The president of Europe’s public service media alliance has called for “must-carry” rules for a digital age, which can save once-mighty national broadcasters from being overwhelmed by US streaming services and internet platforms.
Delphine Ernotte, the chief executive of France Televisions and new head of the European Broadcasting Union, described the EU regulation push as part of a necessary fightback from public media, which must band together to survive an existential challenge.
“The new frontier for EBU is to try to build alliances at a European scale,” she told the Financial Times, referring to content and other partnerships between members, which includes 69 groups across 56 countries. “To try to resist, and to promote our diversity and points of view, our only way is to find a way to do things together.”
Unlike past technological leaps in media such as radio or television, which were shepherded by European governments, public broadcasters have felt increasingly threatened by an unregulated internet revolution that has undercut their prominence with audiences.
So-called “must carry” rules, which force traditional television distributors to deliver specified channels, have long guaranteed the prominence of public service broadcasters. But no such requirements apply to online operators, meaning public service media have no special privileges on internet televisions or online media platforms.
EBU members, who founded the Eurovision Song Contest, collectively spent around €19.5bn in 2019 and the biggest broadcasters such as Italy’s RAI, the BBC in the UK, and ARD in Germany remain some of the continent’s most popular media outlets. But funding levels are flagging, as well as viewers.
Ms Ernotte warned that digital gatekeepers were endangering public service media’s ability to reach audiences, retain legitimacy for public funding, and compete with deep-pocketed streaming rivals such as Disney, Netflix and YouTube.
“Are we going to have access in the future to our audience? If you have to ask Google Store or Apple Store before you can have your own app on a connected television, it is a core question for public service media,” she said.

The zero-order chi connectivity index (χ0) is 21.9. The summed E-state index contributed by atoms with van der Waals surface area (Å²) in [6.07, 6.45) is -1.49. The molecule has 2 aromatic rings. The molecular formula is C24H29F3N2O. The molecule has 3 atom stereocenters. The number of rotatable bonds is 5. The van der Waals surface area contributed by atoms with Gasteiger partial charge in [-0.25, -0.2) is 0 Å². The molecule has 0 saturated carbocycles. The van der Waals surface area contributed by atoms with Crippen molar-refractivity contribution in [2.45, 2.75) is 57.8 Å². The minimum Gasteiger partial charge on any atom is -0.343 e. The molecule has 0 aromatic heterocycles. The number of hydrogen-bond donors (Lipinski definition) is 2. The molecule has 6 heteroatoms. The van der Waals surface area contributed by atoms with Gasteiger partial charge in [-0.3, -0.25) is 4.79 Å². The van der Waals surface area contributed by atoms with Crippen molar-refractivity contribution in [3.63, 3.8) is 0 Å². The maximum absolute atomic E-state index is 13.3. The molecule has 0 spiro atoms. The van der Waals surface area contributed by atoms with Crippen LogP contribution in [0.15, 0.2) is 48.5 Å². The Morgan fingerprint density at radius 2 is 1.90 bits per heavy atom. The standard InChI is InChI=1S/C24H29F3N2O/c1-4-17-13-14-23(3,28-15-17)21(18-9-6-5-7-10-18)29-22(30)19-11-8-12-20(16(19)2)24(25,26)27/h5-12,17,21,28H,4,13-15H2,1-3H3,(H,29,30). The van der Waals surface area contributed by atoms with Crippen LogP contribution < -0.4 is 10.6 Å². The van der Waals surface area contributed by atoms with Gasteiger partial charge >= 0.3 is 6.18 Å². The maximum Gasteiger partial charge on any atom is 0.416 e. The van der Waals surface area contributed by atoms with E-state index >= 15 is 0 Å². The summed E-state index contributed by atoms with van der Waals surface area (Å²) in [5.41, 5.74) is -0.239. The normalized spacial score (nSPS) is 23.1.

“Spectrum is local, we have no problem [with broadcast access], but on the internet there are gatekeepers. How do we deal with that?”
The exodus of young users to social media and US services is a continent-wide concern for broadcasters. “If people want it, public service media will stay alive,” she added. “At some point if people say, there’s no use to public service media, I prefer Netflix and TikTok, well, we are going to be dead.”
Partly because of the breadth of its membership — which includes propaganda-heavy state broadcasters such as those in Russia and Turkey — the EBU has rarely taken forthright public stances on political issues.
But Ms Ernotte, a former telecoms executive who is the first woman and French national to lead the EBU, wants a more proactive approach as Brussels works on a string of legislative proposals to regulate online platforms. “The EU is no longer naive on the [big tech platforms],” she said. “This is very good news.”
Her priorities are guaranteeing access online, ensuring prominence and control of data. “It is like an online ‘must carry’,” she said, referring to rules that require cable or telecoms operators to carry certain radio and television channels. “Everything that goes in favour of the transparency — of the store, of the interface, of the algorithm — is good for us.”
Her call for a regulation overhaul echoes many issues raised by Ofcom, the UK media regulator, in a recent consultation.
At France Television, Ms Ernotte pioneered “The Alliance” with RAI and ZDF to commission and bankroll high-end drama and documentaries, including an upcoming series based on the life of Italian renaissance artist and inventor Leonardo da Vinci.
With the EBU, she is hoping to expand the concept to pan-European productions, so national broadcasters can pool resources to compete with the blockbuster budgets of Netflix and Disney. EBU members spend around €3bn on drama and film and €5.5bn on news, which compares to Netflix’s worldwide content budget of roughly €14bn this year.
Other initiatives include a news hub for journalism from EBU members, which would be translated into local languages and shared. The EBU already pools some sports rights.
“We feel weak. But it is better to feel weak,” said Ms Ernotte, referring to the financial firepower of US media groups. “If you feel weak, you react. If you feel too strong, you say, well we are powerful, it’s fine. But we are no longer powerful. It is very useful to feel weak.”